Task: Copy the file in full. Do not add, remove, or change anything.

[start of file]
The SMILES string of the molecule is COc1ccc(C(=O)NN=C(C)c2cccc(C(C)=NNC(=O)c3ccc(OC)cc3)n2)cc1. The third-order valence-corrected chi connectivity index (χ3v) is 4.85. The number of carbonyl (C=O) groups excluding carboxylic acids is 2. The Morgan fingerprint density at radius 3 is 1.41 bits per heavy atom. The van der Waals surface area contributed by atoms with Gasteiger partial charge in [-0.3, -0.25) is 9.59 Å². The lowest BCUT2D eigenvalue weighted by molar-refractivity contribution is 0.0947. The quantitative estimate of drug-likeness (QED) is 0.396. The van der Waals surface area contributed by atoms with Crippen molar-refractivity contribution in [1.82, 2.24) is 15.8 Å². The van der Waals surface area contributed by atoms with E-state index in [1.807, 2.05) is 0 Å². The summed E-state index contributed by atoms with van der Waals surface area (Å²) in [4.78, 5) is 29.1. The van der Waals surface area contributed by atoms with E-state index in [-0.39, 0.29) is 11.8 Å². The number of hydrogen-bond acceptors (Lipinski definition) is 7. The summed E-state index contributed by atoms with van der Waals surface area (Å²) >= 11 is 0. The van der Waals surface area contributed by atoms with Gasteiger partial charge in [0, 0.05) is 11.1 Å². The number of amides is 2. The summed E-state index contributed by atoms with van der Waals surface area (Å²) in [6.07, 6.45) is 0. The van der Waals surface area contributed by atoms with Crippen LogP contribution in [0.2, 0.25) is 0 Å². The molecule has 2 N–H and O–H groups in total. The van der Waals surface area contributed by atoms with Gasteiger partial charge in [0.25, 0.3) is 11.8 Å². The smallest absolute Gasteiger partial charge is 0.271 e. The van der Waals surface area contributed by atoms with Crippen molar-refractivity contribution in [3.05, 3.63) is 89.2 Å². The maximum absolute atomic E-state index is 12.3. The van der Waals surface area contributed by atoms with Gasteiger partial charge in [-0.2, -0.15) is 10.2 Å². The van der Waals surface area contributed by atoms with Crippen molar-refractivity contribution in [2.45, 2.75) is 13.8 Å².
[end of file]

The SMILES string of the molecule is COc1ccc(C(=O)NN=C(C)c2cccc(C(C)=NNC(=O)c3ccc(OC)cc3)n2)cc1. The third-order valence-corrected chi connectivity index (χ3v) is 4.85. The number of carbonyl (C=O) groups excluding carboxylic acids is 2. The Morgan fingerprint density at radius 3 is 1.41 bits per heavy atom. The van der Waals surface area contributed by atoms with Gasteiger partial charge in [-0.3, -0.25) is 9.59 Å². The lowest BCUT2D eigenvalue weighted by molar-refractivity contribution is 0.0947. The quantitative estimate of drug-likeness (QED) is 0.396. The van der Waals surface area contributed by atoms with Crippen molar-refractivity contribution in [1.82, 2.24) is 15.8 Å². The van der Waals surface area contributed by atoms with E-state index in [1.807, 2.05) is 0 Å². The summed E-state index contributed by atoms with van der Waals surface area (Å²) in [4.78, 5) is 29.1. The van der Waals surface area contributed by atoms with E-state index in [-0.39, 0.29) is 11.8 Å². The number of hydrogen-bond acceptors (Lipinski definition) is 7. The summed E-state index contributed by atoms with van der Waals surface area (Å²) >= 11 is 0. The van der Waals surface area contributed by atoms with Gasteiger partial charge in [0, 0.05) is 11.1 Å². The number of amides is 2. The summed E-state index contributed by atoms with van der Waals surface area (Å²) in [6.07, 6.45) is 0. The van der Waals surface area contributed by atoms with Crippen LogP contribution in [0.2, 0.25) is 0 Å². The molecule has 2 N–H and O–H groups in total. The van der Waals surface area contributed by atoms with Gasteiger partial charge in [0.25, 0.3) is 11.8 Å². The smallest absolute Gasteiger partial charge is 0.271 e. The van der Waals surface area contributed by atoms with Crippen molar-refractivity contribution in [3.05, 3.63) is 89.2 Å². The maximum absolute atomic E-state index is 12.3. The van der Waals surface area contributed by atoms with Gasteiger partial charge in [-0.2, -0.15) is 10.2 Å². The van der Waals surface area contributed by atoms with Crippen molar-refractivity contribution in [2.45, 2.75) is 13.8 Å².